Jordan’s Foreign Minister, Ayman Safadi, on Thursday spoke with his American and British counterparts and warned against Israel’s intentions to apply sovereignty over parts of Judea and Samaria.
Safadi tweeted following his conversation with British Foreign Secretary Dominic Raab that he was grateful for the UK’s commitment to a “just peace on the basis of a two-state solution. UK role is key.”
The Jordanian Foreign Minister also told US Secretary of State Mike Pompeo that Jordan is against any “Israeli annexation of parts of the West Bank” and that direct peace talks on the basis of the two-state solution are the only way to achieve peace between Israel and the Palestinians.
The State Department confirmed in a statement that Pompeo had spoken to Safadi, saying the Secretary of State “thanked Foreign Minister Safadi for Jordan’s support and cooperation during COVID-19. Reaffirming the strength of the U.S.-Jordan bilateral partnership, the Secretary and Minister also discussed several matters of mutual interest, including developments in Syria.”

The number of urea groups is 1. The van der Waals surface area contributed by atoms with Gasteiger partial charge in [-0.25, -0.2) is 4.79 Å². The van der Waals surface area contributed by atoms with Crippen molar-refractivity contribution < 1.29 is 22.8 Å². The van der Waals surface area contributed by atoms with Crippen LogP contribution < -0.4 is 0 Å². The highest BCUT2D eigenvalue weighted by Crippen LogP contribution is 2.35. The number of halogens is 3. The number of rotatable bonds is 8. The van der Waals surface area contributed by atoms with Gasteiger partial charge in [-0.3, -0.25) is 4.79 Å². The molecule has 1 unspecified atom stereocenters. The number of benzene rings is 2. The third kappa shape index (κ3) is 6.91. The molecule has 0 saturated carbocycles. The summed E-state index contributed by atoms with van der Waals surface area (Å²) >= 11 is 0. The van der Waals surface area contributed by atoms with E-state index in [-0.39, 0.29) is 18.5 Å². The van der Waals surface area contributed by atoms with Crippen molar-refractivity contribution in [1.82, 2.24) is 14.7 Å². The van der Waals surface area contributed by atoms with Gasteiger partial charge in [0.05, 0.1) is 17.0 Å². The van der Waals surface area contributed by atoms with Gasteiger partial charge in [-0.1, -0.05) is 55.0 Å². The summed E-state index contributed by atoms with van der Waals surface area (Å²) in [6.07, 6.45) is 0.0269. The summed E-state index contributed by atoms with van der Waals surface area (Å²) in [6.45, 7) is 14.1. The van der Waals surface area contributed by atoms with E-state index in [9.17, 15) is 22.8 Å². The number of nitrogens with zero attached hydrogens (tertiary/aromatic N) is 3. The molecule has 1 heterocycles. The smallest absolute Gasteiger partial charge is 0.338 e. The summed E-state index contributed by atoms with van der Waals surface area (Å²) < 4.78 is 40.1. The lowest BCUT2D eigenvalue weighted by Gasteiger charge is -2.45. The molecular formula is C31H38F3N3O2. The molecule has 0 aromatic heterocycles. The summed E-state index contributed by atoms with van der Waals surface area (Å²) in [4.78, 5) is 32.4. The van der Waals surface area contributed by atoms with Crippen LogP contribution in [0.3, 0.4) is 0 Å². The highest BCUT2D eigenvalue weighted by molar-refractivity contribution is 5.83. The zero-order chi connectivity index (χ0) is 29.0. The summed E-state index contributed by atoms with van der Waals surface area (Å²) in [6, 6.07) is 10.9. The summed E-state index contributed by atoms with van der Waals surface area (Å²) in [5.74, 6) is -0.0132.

Safadi’s latest conversations come a day after he warned, in a conversation with UN Middle East envoy Nickolay Mladenov, that an Israeli move to apply sovereignty over Judea and Samaria would institutionalize apartheid.
The coalition agreement between Prime Minister Binyamin Netanyahu and Defense Minister Benny Gantz, which stipulates that the government can apply sovereignty over Judea and Samaria this coming July, has caused an uproar in the Arab world.
Jordanian Prime Minister Omar al-Razzaz last week threatened that the kingdom would review its relationship with Israel if the Jewish state goes ahead with the sovereignty move.
Razzaz’s comments came days after Jordan's King Abdullah II warned that if Israel goes through with the sovereignty move, “it would lead to a massive conflict with the Hashemite Kingdom of Jordan".
(Arutz Sheva’s North American desk is keeping you updated until the start of Shavuot in New York. The time posted automatically on all Arutz Sheva articles, however, is Israeli time.)